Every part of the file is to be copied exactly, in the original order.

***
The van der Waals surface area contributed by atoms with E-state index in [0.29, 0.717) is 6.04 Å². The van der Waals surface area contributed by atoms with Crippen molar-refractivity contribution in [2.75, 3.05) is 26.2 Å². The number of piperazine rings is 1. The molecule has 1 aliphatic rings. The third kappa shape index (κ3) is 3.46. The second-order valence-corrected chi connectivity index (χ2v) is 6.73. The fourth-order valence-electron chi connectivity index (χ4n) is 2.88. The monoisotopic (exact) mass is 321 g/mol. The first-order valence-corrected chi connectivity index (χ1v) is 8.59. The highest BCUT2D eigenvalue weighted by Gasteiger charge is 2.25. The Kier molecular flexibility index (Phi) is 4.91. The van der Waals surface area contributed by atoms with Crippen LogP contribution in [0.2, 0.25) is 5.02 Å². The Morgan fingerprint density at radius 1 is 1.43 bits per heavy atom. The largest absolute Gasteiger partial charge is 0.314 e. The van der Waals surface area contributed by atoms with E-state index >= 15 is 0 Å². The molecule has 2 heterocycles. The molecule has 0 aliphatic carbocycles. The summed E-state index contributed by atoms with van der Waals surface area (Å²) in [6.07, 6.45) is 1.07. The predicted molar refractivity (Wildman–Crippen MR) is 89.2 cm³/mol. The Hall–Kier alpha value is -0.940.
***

The van der Waals surface area contributed by atoms with E-state index in [0.29, 0.717) is 6.04 Å². The van der Waals surface area contributed by atoms with Crippen molar-refractivity contribution in [2.75, 3.05) is 26.2 Å². The number of piperazine rings is 1. The molecule has 1 aliphatic rings. The third kappa shape index (κ3) is 3.46. The second-order valence-corrected chi connectivity index (χ2v) is 6.73. The fourth-order valence-electron chi connectivity index (χ4n) is 2.88. The monoisotopic (exact) mass is 321 g/mol. The first-order valence-corrected chi connectivity index (χ1v) is 8.59. The highest BCUT2D eigenvalue weighted by Gasteiger charge is 2.25. The Kier molecular flexibility index (Phi) is 4.91. The van der Waals surface area contributed by atoms with Crippen LogP contribution in [0.2, 0.25) is 5.02 Å². The Morgan fingerprint density at radius 1 is 1.43 bits per heavy atom. The largest absolute Gasteiger partial charge is 0.314 e. The van der Waals surface area contributed by atoms with E-state index >= 15 is 0 Å². The molecule has 2 heterocycles. The molecule has 0 aliphatic carbocycles. The summed E-state index contributed by atoms with van der Waals surface area (Å²) in [6.07, 6.45) is 1.07. The predicted molar refractivity (Wildman–Crippen MR) is 89.2 cm³/mol. The Hall–Kier alpha value is -0.940.